You can see more photos from our visit to The Parrot Ranch on Flickr. They were taken on my phone (we hadn't planned to go, therefore didn't bring a camera!), so the quality varies.

I'm really glad we chose The Parrot Ranch as the venue for goal #77 - Visit an aviary. Well worth a visit (remember to book for a tour!) and somewhere I'm keen to go back to again.

Monday, 19 January 2009

What font are you?

I never realised Café Chick could be a font. I'm somewhat picky about fonts, templates and their correct use within web design and publishing, but had never stopped to think what font I could be. Silly me!? ;-)

You Are Palatino

You consider yourself to be creative and artistic.
And you'd like everyone else to know it!

You take design and aesthetics seriously.
You like everything in your life to be unique and beautiful - but never gaudy!

Now, if only the code for these results could have been in palatino, lol!

Sunday, 18 January 2009

The Sinner's Guide to Confession - Phyllis Schieber

I have just finished reading The Sinner's Guide to Confession (2008) by Phyllis Schieber. The title had me hooked (isn't that shallow of me?), and an easy read followed. The plot is built around the premise that everyone has secrets, even those they keep from their closest friends and family. Schieber introduces a very extensive list of characters, mostly family members who are connected through three female friends in their late 40s and 50s. Of course, once everyone finally comes to reveal their secrets in a range of different circumstances, all is well and good and life goes on with even more support from each other than before. However, it's not quite as cheesy as it sounds and it's easy to build up a genuine empathy for the characters.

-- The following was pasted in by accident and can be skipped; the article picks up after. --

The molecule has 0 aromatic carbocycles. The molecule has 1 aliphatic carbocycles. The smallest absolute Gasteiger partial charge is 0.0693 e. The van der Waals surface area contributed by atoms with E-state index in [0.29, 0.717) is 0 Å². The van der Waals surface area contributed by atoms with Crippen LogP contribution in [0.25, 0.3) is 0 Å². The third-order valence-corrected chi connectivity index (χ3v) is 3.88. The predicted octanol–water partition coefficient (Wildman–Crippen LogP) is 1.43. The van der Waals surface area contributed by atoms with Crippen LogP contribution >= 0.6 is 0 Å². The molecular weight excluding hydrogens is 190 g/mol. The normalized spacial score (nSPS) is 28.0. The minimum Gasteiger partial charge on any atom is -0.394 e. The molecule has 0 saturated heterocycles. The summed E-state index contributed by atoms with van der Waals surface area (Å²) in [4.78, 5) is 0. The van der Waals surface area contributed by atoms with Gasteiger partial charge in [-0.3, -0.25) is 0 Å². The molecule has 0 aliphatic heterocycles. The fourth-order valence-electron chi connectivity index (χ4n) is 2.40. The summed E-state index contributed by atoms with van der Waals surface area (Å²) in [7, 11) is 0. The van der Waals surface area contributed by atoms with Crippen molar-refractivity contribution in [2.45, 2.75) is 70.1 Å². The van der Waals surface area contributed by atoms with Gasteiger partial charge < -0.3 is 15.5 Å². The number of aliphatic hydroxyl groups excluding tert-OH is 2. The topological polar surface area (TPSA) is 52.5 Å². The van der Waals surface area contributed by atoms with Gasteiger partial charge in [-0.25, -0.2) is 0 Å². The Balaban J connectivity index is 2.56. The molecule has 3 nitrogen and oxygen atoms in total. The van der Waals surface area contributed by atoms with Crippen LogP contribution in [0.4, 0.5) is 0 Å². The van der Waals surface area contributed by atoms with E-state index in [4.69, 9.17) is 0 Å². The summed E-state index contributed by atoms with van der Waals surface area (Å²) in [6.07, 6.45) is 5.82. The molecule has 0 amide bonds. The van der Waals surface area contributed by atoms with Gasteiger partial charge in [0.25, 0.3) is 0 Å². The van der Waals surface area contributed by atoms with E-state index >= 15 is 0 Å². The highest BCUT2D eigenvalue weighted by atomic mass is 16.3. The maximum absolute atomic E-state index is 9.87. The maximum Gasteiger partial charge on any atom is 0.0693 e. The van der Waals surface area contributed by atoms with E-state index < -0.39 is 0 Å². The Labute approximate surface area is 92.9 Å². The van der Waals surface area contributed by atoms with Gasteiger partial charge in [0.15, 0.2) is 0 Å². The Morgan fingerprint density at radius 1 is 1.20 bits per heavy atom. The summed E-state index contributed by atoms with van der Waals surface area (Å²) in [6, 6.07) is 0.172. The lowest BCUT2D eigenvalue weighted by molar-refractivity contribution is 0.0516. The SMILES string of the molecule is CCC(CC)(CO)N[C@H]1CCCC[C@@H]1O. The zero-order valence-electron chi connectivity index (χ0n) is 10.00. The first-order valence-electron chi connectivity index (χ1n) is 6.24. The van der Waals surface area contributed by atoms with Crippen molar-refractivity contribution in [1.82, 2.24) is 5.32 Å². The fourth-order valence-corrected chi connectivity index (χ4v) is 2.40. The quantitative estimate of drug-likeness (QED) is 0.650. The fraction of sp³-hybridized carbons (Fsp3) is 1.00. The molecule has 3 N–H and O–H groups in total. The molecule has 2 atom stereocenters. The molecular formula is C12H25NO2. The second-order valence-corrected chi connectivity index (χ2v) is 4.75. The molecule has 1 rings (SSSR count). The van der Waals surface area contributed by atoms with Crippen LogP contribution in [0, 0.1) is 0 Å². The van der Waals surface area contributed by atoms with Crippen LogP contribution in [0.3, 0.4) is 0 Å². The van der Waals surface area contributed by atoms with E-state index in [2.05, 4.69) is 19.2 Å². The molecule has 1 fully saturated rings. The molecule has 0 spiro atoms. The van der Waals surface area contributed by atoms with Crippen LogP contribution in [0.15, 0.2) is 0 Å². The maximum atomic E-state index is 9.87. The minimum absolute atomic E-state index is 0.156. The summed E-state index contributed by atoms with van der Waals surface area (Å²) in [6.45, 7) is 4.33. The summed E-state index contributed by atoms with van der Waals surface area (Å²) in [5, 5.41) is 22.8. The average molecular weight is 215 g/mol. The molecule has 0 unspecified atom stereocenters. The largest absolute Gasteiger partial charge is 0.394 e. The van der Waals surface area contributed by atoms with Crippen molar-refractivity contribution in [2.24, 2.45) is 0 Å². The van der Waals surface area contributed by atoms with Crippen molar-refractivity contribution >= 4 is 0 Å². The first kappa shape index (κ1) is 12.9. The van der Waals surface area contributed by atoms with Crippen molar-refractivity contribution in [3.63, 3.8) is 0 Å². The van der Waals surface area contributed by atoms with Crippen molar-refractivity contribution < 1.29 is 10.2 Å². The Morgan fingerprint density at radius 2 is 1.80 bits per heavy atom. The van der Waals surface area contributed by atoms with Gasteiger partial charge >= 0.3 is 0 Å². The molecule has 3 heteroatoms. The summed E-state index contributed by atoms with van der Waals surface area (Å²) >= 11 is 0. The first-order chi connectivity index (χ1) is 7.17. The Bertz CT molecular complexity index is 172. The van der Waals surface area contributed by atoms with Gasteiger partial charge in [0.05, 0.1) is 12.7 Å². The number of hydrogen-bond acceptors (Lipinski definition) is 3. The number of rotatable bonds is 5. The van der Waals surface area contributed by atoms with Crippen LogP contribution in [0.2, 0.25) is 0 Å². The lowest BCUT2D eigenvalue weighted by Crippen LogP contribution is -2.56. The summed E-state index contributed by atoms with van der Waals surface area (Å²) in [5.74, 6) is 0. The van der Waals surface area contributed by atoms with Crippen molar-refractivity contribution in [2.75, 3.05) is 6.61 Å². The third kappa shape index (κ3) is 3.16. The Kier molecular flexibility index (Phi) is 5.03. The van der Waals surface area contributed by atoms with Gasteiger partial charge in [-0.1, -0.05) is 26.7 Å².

Issues explored include female friendship, adoption, the makeup of families, and the importance of keeping up appearances at all costs. It's easy to read, humorous at times, filled with just the right amount of emotion and family guilt, and there's sure to be at least half a dozen characters you feel you know personally or might even be possibly related to yourself!

Another book inhaled. :-)

100 things

I saw this on Sab's blog and Café Chick simply couldn't resist. Copy it to your own blog and bold what you have done:
  1. Started your own blog
  2. Slept under the stars
  3. Played in a band
  4. Visited Hawaii
  5. Watched a meteor shower
  6. Given more than you can afford to charity
  7. Been to Disneyland
  8. Climbed a mountain
  9. Held a praying mantis
  10. Sang a solo
  11. Bungee jumped
  12. Visited Paris
  13. Watched a lightning storm at sea
  14. Taught yourself an art from scratch
  15. Adopted a child
  16. Had food poisoning
  17. Walked to the top of the Statue of Liberty
  18. Grown your own vegetables
  19. Seen the Mona Lisa in France
  20. Slept on an overnight train
  21. Had a pillow fight
  22. Hitch hiked
  23. Taken a sick day when you’re not ill
  24. Built a snow fort
  25. Held a lamb
  26. Gone skinny dipping
  27. Run a marathon
  28. Ridden in a gondola in Venice
  29. Seen a total eclipse
  30. Watched a sunrise or sunset
  31. Hit a home run
  32. Been on a cruise
  33. Seen Niagara Falls in person
  34. Visited the birthplace of your ancestors
  35. Seen an Amish community
  36. Taught yourself a new language
  37. Had enough money to be truly satisfied
  38. Seen the Leaning Tower of Pisa in person
  39. Gone rock climbing
  40. Seen Michelangelo’s David
  41. Sung karaoke
  42. Seen Old Faithful geyser erupt
  43. Bought a stranger a meal at a restaurant
  44. Visited Africa
  45. Walked on a beach by moonlight
  46. Been transported in an ambulance
  47. Had your portrait painted
  48. Gone deep sea fishing
  49. Seen the Sistine Chapel in person
  50. Been to the top of the Eiffel Tower in Paris
  51. Gone scuba diving or snorkelling
  52. Kissed in the rain
  53. Played in the mud
  54. Gone to a drive-in theater
  55. Been in a movie
  56. Visited the Great Wall of China
  57. Started a business
  58. Taken a martial arts class
  59. Visited Russia
  60. Served at a soup kitchen
  61. Sold Girl Guide biscuits